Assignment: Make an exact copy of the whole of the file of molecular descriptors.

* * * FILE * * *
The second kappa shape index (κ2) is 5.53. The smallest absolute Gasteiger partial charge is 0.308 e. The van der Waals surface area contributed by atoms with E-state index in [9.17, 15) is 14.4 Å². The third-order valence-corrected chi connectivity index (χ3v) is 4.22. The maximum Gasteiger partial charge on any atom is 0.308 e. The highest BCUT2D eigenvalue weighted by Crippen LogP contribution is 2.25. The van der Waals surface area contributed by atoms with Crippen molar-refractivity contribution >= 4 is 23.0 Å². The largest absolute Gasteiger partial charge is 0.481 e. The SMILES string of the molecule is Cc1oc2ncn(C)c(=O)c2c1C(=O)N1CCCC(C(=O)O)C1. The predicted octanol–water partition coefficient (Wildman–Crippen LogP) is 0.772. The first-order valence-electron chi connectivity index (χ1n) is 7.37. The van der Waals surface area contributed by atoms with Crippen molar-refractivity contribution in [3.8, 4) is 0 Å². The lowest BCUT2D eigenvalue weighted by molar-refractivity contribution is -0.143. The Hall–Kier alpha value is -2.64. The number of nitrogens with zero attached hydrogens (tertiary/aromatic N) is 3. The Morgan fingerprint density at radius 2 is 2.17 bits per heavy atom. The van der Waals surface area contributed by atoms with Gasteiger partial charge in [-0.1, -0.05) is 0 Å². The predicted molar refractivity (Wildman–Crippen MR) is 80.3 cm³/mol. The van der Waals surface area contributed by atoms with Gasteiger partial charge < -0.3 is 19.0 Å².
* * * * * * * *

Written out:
The second kappa shape index (κ2) is 5.53. The smallest absolute Gasteiger partial charge is 0.308 e. The van der Waals surface area contributed by atoms with E-state index in [9.17, 15) is 14.4 Å². The third-order valence-corrected chi connectivity index (χ3v) is 4.22. The maximum Gasteiger partial charge on any atom is 0.308 e. The highest BCUT2D eigenvalue weighted by Crippen LogP contribution is 2.25. The van der Waals surface area contributed by atoms with Crippen molar-refractivity contribution >= 4 is 23.0 Å². The largest absolute Gasteiger partial charge is 0.481 e. The SMILES string of the molecule is Cc1oc2ncn(C)c(=O)c2c1C(=O)N1CCCC(C(=O)O)C1. The predicted octanol–water partition coefficient (Wildman–Crippen LogP) is 0.772. The first-order valence-electron chi connectivity index (χ1n) is 7.37. The van der Waals surface area contributed by atoms with Crippen molar-refractivity contribution in [3.8, 4) is 0 Å². The lowest BCUT2D eigenvalue weighted by molar-refractivity contribution is -0.143. The Hall–Kier alpha value is -2.64. The number of nitrogens with zero attached hydrogens (tertiary/aromatic N) is 3. The Morgan fingerprint density at radius 2 is 2.17 bits per heavy atom. The van der Waals surface area contributed by atoms with Gasteiger partial charge in [-0.1, -0.05) is 0 Å². The predicted molar refractivity (Wildman–Crippen MR) is 80.3 cm³/mol. The van der Waals surface area contributed by atoms with Gasteiger partial charge < -0.3 is 19.0 Å².